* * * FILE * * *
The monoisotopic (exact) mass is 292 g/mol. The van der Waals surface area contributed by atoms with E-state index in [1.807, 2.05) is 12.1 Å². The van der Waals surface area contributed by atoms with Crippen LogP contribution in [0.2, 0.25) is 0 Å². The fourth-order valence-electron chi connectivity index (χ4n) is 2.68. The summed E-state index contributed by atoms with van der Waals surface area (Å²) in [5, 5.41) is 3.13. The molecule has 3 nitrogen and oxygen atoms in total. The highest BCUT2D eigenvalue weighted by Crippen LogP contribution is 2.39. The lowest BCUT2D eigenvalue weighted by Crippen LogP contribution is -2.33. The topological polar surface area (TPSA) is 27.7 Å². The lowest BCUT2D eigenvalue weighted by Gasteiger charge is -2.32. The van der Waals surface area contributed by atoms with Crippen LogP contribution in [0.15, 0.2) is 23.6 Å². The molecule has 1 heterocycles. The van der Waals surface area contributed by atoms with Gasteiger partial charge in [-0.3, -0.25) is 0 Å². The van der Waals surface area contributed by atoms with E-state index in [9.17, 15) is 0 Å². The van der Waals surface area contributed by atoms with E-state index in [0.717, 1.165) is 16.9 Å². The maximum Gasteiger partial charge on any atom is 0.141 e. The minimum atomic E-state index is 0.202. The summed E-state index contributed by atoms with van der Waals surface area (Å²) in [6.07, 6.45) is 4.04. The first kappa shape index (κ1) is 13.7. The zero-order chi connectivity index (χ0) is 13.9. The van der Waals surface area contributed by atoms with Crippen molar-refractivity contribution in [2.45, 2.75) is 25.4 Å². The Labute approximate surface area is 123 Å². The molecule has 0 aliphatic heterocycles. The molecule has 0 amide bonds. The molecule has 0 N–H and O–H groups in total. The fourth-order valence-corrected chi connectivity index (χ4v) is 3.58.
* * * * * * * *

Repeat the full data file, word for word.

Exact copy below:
The monoisotopic (exact) mass is 292 g/mol. The van der Waals surface area contributed by atoms with E-state index in [1.807, 2.05) is 12.1 Å². The van der Waals surface area contributed by atoms with Crippen LogP contribution in [0.2, 0.25) is 0 Å². The fourth-order valence-electron chi connectivity index (χ4n) is 2.68. The summed E-state index contributed by atoms with van der Waals surface area (Å²) in [5, 5.41) is 3.13. The molecule has 3 nitrogen and oxygen atoms in total. The highest BCUT2D eigenvalue weighted by Crippen LogP contribution is 2.39. The lowest BCUT2D eigenvalue weighted by Crippen LogP contribution is -2.33. The topological polar surface area (TPSA) is 27.7 Å². The lowest BCUT2D eigenvalue weighted by Gasteiger charge is -2.32. The van der Waals surface area contributed by atoms with Crippen LogP contribution in [0.15, 0.2) is 23.6 Å². The molecule has 1 heterocycles. The van der Waals surface area contributed by atoms with Gasteiger partial charge in [-0.3, -0.25) is 0 Å². The van der Waals surface area contributed by atoms with E-state index in [9.17, 15) is 0 Å². The van der Waals surface area contributed by atoms with E-state index in [0.717, 1.165) is 16.9 Å². The maximum Gasteiger partial charge on any atom is 0.141 e. The minimum atomic E-state index is 0.202. The summed E-state index contributed by atoms with van der Waals surface area (Å²) in [6.07, 6.45) is 4.04. The first kappa shape index (κ1) is 13.7. The zero-order chi connectivity index (χ0) is 13.9. The van der Waals surface area contributed by atoms with Crippen molar-refractivity contribution in [2.45, 2.75) is 25.4 Å². The Labute approximate surface area is 123 Å². The molecule has 0 aliphatic heterocycles. The molecule has 0 amide bonds. The molecule has 0 N–H and O–H groups in total. The fourth-order valence-corrected chi connectivity index (χ4v) is 3.58.